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Lately, I’ve been exploring x86 Linux machines for building and running a Kubernetes development environment. Since I’m using an Apple Silicon MBP as my daily driver, I had to get creative and tried a couple of options ending on a pretty robust workflow I wanted to outline. Throughout the process, I noticed parallels to current trends in cloud development environments, including the benefits of easily reproducible, instant environments for effective experimentation.
The most important requirement I needed to solve was the platform itself. Most deployment targets still run on x86 and some dependencies I wanted to use weren’t even built for Apple Silicon/ARMv8. Running a different architecture meant I couldn’t simply virtualize existing resources, but had to use some emulation layer to translate instructions from the x86 virtual machine ISA to the underlying ARM ISA.
Running with qemu, the go-to solution for binary translation, I tried the latest x86 Ubuntu Desktop release and quickly switched to the much more performant server distribution to reduce any unnecessary processing (and thus translation) overhead. While emulation is obviously not coming close to native speeds, I wouldn’t be able to tell the difference for most day-to-day tasks except for the compilation times for bigger components.
UTM is a great visual frontend for QEMU and has all the features needed for managing local VMs. On top of emulated VMs, UTM also offers using the Apple Virtualization framework to achieve native speeds with macOS and Linux VMs. Cloning and sharing VMs also adds a nice UX on top of the standard QEMU processes and is great if you’re working in a team.
Running macOS VMs in UTM has been an eye-opening experience for my development workflow. Previously, running experiments and installing system-level software like Kernel extensions has always felt like cluttering up my machine or worse, compromising security with untrusted code in the kernel. With virtualized environments, I don’t have to worry about security implications and can install any software packages I can think of. If I happen to break anything, I can just restart the process, no issues whatsoever.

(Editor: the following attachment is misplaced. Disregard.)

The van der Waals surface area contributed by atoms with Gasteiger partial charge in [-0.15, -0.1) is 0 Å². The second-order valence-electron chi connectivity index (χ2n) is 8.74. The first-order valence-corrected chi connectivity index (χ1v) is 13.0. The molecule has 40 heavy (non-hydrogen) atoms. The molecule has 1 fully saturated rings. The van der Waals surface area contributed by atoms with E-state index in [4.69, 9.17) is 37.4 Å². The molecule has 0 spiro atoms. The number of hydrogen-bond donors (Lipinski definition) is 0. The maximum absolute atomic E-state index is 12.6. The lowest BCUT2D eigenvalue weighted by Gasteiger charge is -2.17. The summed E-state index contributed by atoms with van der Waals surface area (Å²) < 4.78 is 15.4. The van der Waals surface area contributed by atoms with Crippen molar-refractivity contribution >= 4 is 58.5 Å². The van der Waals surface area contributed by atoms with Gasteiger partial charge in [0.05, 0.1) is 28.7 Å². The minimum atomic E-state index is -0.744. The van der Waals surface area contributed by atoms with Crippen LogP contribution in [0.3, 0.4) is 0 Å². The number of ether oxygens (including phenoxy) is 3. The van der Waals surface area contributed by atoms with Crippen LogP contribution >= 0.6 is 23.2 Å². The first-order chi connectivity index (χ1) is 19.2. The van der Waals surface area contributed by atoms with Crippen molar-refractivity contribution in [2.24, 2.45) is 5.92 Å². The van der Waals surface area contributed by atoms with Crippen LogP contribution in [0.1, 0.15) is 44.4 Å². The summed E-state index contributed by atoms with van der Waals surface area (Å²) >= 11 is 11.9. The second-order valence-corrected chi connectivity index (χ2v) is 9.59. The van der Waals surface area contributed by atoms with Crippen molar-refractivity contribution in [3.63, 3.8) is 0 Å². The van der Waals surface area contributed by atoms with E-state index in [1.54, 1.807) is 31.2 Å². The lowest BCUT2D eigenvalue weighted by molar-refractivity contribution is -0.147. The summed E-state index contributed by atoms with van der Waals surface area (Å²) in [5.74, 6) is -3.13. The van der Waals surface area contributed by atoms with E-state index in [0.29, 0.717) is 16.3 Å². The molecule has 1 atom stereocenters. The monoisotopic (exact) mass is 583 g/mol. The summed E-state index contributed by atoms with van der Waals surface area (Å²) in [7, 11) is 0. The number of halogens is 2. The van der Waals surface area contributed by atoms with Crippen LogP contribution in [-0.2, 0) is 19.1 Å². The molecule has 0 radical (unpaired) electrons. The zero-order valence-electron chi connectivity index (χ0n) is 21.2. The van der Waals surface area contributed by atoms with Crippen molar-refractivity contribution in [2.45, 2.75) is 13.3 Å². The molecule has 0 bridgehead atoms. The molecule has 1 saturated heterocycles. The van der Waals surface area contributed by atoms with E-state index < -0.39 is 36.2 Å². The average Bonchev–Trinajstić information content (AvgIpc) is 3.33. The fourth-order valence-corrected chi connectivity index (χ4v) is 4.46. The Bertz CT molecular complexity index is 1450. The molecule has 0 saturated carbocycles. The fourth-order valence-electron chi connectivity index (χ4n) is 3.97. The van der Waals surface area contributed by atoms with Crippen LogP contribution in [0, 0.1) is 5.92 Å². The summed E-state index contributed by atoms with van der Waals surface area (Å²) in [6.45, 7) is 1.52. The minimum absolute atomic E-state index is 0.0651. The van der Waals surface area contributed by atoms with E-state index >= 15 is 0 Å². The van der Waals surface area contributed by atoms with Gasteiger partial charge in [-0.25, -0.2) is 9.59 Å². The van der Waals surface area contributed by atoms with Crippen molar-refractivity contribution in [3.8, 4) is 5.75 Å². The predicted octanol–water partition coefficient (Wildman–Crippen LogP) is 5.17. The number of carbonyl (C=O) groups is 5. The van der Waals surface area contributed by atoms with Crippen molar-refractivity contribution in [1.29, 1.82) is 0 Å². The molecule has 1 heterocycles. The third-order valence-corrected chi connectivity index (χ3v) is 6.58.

The industry-wide adoption of containers, package managers, and tools like nixOS have put a spotlight on reproducible environments. Especially when building software products in teams and on a larger scale, we have to ensure consistency across environments. We’ve solved this problem on the project layer, but it applies to more than just local files in a repository. System-wide package installations like the Node.js or Go language versions quickly diverge, and tiny differences in configurations make for an error-prone experience.
Snapshotting the entire VM, however, captures the complete system, including kernel version, system libraries, user packages, systemd services, and more that you’re probably not even aware of. Apart from external devices and system hardware that may change, everything that influences your experience within the VM is stored somewhere in the filesystem. Sharing that same filesystem is essentially the same process you run through every time you use a container image.
Traditionally, version control has made experimenting on a codebase easy. With VM snapshots, you can experiment on your entire system. Everything you need is a disk image. From there, you can create snapshots by creating a copy, start up your instant environment by launching the VM, and make any changes you feel like. Feel encouraged to break your VM just to spin up another one, it’s that easy.
Cloud development environments like GitHub Codespaces and Gitpod offer the same ephemeral, reproducible, and collaborative experience, just managed and hooked up to your Git repository of choice. Manually copying around QEMU disk images may not be the most ergonomic setup, but the simplicity of it is almost ridiculous.
By now, you might be wondering how to sync changes between your development environment and local machine. This may be even more relevant if you’re running VMs on a remote instance. Luckily, we don’t have to resort to
rsync here, VS Code Server allows you to run the entire development experience within the VM. Simply connect your VS Code instance as a thin client and enjoy all the benefits of your IDE combined with instant VMs.
Thanks for reading this post 🙌 I would love to learn more about your thoughts on onboarding software engineers and the challenges you're facing in your company. If you can spare 30 minutes of your time, I'd love to chat with you! Just send me an email!